Over ten years later Haynes audacious and challenging take on the Dylan myth and persona seems even more powerful, interesting and entertaining. Dylan is represented in a number of 'characters' and played by various actors with astonishing results. For the Dylanologist this is nirvana but perhaps might be a little out there for the casual or non-fan. Exceptionally crafted by the director.
...or the many faces of Bob Dylan. This is a film that can make those who are only mildly interested in the man love him. There is a lot of great music, excellent dialogue and the fact that one use different actors to portrait the artist's many facets is intriguing. Cate Blanchett blows them all out of the water though. Charlotte is again completely gorgeous too - love her legs !!!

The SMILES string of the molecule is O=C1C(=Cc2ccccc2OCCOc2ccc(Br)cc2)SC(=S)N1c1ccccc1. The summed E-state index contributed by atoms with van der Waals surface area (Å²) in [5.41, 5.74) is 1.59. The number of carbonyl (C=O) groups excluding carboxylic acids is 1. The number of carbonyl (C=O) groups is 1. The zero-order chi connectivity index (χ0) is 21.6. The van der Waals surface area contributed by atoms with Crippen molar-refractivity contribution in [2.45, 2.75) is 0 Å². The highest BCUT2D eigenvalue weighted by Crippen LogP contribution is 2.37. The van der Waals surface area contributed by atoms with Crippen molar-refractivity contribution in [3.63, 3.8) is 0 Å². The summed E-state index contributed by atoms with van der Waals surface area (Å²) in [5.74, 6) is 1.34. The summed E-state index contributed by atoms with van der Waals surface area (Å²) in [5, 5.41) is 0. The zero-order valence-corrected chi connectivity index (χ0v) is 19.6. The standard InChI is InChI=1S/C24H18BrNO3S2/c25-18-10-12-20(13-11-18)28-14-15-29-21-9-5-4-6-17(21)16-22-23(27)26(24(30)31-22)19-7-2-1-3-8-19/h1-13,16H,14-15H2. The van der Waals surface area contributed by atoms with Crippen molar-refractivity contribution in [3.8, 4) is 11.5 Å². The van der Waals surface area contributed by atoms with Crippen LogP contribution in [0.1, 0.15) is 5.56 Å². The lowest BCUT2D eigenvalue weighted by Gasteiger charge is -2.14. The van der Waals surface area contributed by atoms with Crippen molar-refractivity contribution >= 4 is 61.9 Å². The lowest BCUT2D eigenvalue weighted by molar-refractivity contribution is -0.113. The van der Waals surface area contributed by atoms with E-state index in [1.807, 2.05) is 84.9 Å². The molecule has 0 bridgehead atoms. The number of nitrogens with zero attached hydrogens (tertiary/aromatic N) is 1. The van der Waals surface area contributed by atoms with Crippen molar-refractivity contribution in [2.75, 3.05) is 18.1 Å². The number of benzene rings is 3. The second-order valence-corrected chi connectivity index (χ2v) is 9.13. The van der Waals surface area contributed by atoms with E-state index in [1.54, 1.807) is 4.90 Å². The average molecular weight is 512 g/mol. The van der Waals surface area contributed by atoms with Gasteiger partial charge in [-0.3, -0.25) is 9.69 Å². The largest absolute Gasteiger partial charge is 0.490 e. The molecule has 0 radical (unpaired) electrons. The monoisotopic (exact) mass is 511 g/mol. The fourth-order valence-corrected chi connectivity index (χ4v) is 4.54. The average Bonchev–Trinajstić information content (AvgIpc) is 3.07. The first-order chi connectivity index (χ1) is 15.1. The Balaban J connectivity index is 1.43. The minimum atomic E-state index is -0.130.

With this film Todd Haynes did nothing less than re-invent the biopic genre. He replaced the standard hero narration with a fragmentation of Dylan's identity by tracing different myths and discourses which developped around his person and life. In combining this strategy with changing cinematic techniques and stylistic features he created a multifaceted, multipespectivic view on an important artist.
Without a deep and personal connection to Dylan this film likely won't hit the right strings. It's not an easy task to capture Dylan's journey, personality, and memory through film - Haynes takes an audacious and respectable attempt in "I'm Not There." A concept and style that will likely influence many.
The first art film I found for myself and therefore holds a very special place in my heart. With one of the greatest pop soundtracks of all time, of course. The truly brilliant piece of brechtian filmmaking and acting is the Cate Blanchett part in which you have to look at the real deal to see the difference.